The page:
Fact Check

'Multiple Shooters' at Orlando Nightclub

An irresponsible Facebook post claimed that multiple gunmen were involved in the mass shooting at Orlando Pulse, and that two of them were still at large.

Published June 13, 2016

 (Orlando Police)
Image courtesy of Orlando Police
The media is covering up that "multiple shooters" were involved in the mass killing at an Orlando nightclub.

On 11 June 2016, Facebook user "Cody Agnew" posted a fear-mongering message on Facebook, which claimed that two people involved in the mass shooting at the Pulse nightclub mass shooting in Orlando had escaped and were armed and dangerous, and that the news media were not reporting on that development because they did not want to frighten anyone:

Earlier I had posted about my employee's sister who was at the club when the whole situation went down. I just got some updates. She took 12 bullets, 11 were removed and one is in her liver and can't be taken out. She is coherent, fairly stable, and VERY lucky to sill be alive. But that's not the point of this post. There are bits of information that the media aren't telling us. Mind you, this is coming directly from a survivor of the attack: there are two others that were in the club slaughtering people last night that were not caught. They are still out there and they are armed and dangerous. The media is not reporting this because they don't want to scare everyone, but I think it's important that people know. Friends, please stay safe. I would probably avoid theme parks, clubs, shopping malls, or anywhere with a high concentration of people for a little while. I'm not trying to spread fear, rather awareness, and make sure that all of my friends stay alive. Hopefully Facebook doesn't remove this post.

It's unclear what motivated Agnew to post this fictional version of events. The original "Cody Agnew" Facebook account was deleted soon afterwards, but screenshots of it were captured by the Daily Haze and cast doubt on Agnew's story:

facebook cody agnew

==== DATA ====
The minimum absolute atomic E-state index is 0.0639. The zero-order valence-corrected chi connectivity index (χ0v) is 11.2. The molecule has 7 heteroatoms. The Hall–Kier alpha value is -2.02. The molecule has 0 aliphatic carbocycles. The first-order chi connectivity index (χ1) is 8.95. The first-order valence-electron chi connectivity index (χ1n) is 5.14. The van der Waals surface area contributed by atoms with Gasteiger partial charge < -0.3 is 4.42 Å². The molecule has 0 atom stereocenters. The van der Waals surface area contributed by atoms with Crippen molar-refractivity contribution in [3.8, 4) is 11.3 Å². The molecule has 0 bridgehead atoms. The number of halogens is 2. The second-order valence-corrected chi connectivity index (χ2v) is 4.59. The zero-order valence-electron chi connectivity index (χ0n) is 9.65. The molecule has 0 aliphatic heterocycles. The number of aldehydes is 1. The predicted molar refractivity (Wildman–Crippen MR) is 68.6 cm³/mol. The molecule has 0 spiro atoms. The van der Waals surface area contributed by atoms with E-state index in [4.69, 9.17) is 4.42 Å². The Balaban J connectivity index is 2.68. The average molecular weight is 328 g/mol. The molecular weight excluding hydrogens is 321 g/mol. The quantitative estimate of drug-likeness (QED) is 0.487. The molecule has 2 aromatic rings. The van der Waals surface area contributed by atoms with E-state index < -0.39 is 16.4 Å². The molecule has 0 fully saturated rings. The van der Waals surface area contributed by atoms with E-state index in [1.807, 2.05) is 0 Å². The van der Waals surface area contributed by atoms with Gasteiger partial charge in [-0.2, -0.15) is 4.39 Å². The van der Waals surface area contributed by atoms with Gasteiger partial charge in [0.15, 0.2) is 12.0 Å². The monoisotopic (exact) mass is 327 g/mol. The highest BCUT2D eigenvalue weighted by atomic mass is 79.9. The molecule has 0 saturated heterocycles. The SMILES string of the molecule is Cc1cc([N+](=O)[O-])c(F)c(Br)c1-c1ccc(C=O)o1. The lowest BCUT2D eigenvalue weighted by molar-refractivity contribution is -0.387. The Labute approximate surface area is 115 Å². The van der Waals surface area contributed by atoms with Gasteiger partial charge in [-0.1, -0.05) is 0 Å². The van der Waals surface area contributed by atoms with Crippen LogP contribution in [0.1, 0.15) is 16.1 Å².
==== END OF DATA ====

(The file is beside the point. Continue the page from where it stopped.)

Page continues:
The mass shooting at the Pulse nightclub in Orlando, which left at least fifty people dead and scores more injured, was carried out by a single shooter identified as 29-year-old Omar Mateen. The Orlando Police Department confirmed that Mateen was killed during the incident, and that he was the lone gunman:

Mateen was reportedly armed with a Sig Sauer MCX, a popular rifle prized for its lightness, easy customization, and smooth shots. It is incredibly unlikely that someone could have been shot twelve times at close range by such a powerful rifle and not only survive, but be coherent enough later the same day to be able to recount exactly how many people were shooting at victims during a chaotic situation in a dark and crowded nightclub.

Some witnesses of the shooting (as with nearly every mass shooting) told reporters that they saw, heard, or thought a second shooter was present, but a 2010 Scientific American article details how and why eyewitness accounts, particularly in highly stressful situations, are not always reliable:

A number of factors can reduce the accuracy of eyewitness identifications. Here are some of them:

Extreme witness stress at the crime scene or during the identification process.

Presence of weapons at the crime (because they can intensify stress and distract witnesses).

Brief viewing times at the lineup or during other identification procedures.

While conspiracy theorists love to invoke the bogeyman of media cover-ups to bolster their claims, there is absolutely no reason for news outlets to hide the supposed fact that dangerous gunmen, fresh from dozens of kills, might be roaming free in a major city. (But they would have thousands of excellent reasons for covering that situation exhaustively if it were real.)

Furthermore, "the media" are not a homogenous group controlled by a single central agency, but rather a group of thousands of individuals with their own personal reasons for being journalists, many of whom operate independently of any newsrooms, and for whom a cover-up of this magnitude would be the scoop of their lives. And their information wouldn't come from an "employee's sister" (just another version of the "friend of a friend" trope), but from multiple firsthand sources.

Dan Evon is a former writer for Snopes.